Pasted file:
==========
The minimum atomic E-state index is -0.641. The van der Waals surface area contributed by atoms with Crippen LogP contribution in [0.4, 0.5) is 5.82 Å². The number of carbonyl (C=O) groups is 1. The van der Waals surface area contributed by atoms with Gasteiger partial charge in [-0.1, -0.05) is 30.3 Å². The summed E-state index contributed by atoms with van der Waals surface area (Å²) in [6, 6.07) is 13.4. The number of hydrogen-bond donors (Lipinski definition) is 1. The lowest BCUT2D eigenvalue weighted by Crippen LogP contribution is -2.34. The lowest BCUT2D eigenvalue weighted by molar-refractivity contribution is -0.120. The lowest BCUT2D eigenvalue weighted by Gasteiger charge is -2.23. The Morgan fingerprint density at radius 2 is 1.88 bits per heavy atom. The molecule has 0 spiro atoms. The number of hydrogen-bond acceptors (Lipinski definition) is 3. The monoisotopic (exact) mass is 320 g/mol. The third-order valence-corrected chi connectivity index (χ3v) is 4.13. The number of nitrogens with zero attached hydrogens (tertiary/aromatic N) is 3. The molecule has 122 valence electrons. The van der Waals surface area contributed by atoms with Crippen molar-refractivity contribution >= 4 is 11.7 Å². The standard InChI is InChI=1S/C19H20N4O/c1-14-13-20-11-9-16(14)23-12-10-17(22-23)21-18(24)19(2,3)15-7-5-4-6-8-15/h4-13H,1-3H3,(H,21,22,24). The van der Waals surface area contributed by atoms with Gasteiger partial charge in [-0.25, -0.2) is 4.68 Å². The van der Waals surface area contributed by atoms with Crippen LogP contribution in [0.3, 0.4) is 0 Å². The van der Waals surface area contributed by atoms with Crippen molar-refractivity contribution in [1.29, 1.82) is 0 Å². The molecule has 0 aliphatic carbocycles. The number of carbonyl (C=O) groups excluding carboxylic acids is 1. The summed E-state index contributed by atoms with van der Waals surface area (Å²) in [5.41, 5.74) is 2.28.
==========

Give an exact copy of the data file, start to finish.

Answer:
The minimum atomic E-state index is -0.641. The van der Waals surface area contributed by atoms with Crippen LogP contribution in [0.4, 0.5) is 5.82 Å². The number of carbonyl (C=O) groups is 1. The van der Waals surface area contributed by atoms with Gasteiger partial charge in [-0.1, -0.05) is 30.3 Å². The summed E-state index contributed by atoms with van der Waals surface area (Å²) in [6, 6.07) is 13.4. The number of hydrogen-bond donors (Lipinski definition) is 1. The lowest BCUT2D eigenvalue weighted by Crippen LogP contribution is -2.34. The lowest BCUT2D eigenvalue weighted by molar-refractivity contribution is -0.120. The lowest BCUT2D eigenvalue weighted by Gasteiger charge is -2.23. The Morgan fingerprint density at radius 2 is 1.88 bits per heavy atom. The molecule has 0 spiro atoms. The number of hydrogen-bond acceptors (Lipinski definition) is 3. The monoisotopic (exact) mass is 320 g/mol. The third-order valence-corrected chi connectivity index (χ3v) is 4.13. The number of nitrogens with zero attached hydrogens (tertiary/aromatic N) is 3. The molecule has 122 valence electrons. The van der Waals surface area contributed by atoms with Crippen molar-refractivity contribution >= 4 is 11.7 Å². The standard InChI is InChI=1S/C19H20N4O/c1-14-13-20-11-9-16(14)23-12-10-17(22-23)21-18(24)19(2,3)15-7-5-4-6-8-15/h4-13H,1-3H3,(H,21,22,24). The van der Waals surface area contributed by atoms with Gasteiger partial charge in [-0.25, -0.2) is 4.68 Å². The van der Waals surface area contributed by atoms with Crippen LogP contribution in [0.3, 0.4) is 0 Å². The van der Waals surface area contributed by atoms with Crippen molar-refractivity contribution in [1.29, 1.82) is 0 Å². The molecule has 0 aliphatic carbocycles. The number of carbonyl (C=O) groups excluding carboxylic acids is 1. The summed E-state index contributed by atoms with van der Waals surface area (Å²) in [5.41, 5.74) is 2.28.